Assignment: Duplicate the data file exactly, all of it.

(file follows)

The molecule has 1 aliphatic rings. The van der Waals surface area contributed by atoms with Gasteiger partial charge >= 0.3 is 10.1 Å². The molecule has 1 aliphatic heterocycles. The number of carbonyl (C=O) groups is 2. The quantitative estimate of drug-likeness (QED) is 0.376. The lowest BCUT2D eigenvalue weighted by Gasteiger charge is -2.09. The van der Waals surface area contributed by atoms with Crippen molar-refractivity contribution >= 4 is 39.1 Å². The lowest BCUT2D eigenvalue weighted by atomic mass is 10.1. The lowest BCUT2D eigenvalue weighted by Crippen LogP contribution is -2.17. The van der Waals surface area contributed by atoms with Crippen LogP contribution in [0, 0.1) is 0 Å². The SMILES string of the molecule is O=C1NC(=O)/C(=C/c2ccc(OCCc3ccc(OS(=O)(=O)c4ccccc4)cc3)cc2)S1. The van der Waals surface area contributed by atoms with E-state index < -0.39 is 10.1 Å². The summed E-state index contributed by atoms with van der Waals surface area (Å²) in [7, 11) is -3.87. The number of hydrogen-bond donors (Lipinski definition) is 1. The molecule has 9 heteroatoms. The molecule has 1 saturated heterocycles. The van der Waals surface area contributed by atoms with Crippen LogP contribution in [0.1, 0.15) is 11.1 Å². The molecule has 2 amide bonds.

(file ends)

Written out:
The molecule has 1 aliphatic rings. The van der Waals surface area contributed by atoms with Gasteiger partial charge >= 0.3 is 10.1 Å². The molecule has 1 aliphatic heterocycles. The number of carbonyl (C=O) groups is 2. The quantitative estimate of drug-likeness (QED) is 0.376. The lowest BCUT2D eigenvalue weighted by Gasteiger charge is -2.09. The van der Waals surface area contributed by atoms with Crippen molar-refractivity contribution >= 4 is 39.1 Å². The lowest BCUT2D eigenvalue weighted by atomic mass is 10.1. The lowest BCUT2D eigenvalue weighted by Crippen LogP contribution is -2.17. The van der Waals surface area contributed by atoms with Crippen LogP contribution in [0, 0.1) is 0 Å². The SMILES string of the molecule is O=C1NC(=O)/C(=C/c2ccc(OCCc3ccc(OS(=O)(=O)c4ccccc4)cc3)cc2)S1. The van der Waals surface area contributed by atoms with E-state index < -0.39 is 10.1 Å². The summed E-state index contributed by atoms with van der Waals surface area (Å²) in [7, 11) is -3.87. The number of hydrogen-bond donors (Lipinski definition) is 1. The molecule has 9 heteroatoms. The molecule has 1 saturated heterocycles. The van der Waals surface area contributed by atoms with Crippen LogP contribution in [0.1, 0.15) is 11.1 Å². The molecule has 2 amide bonds.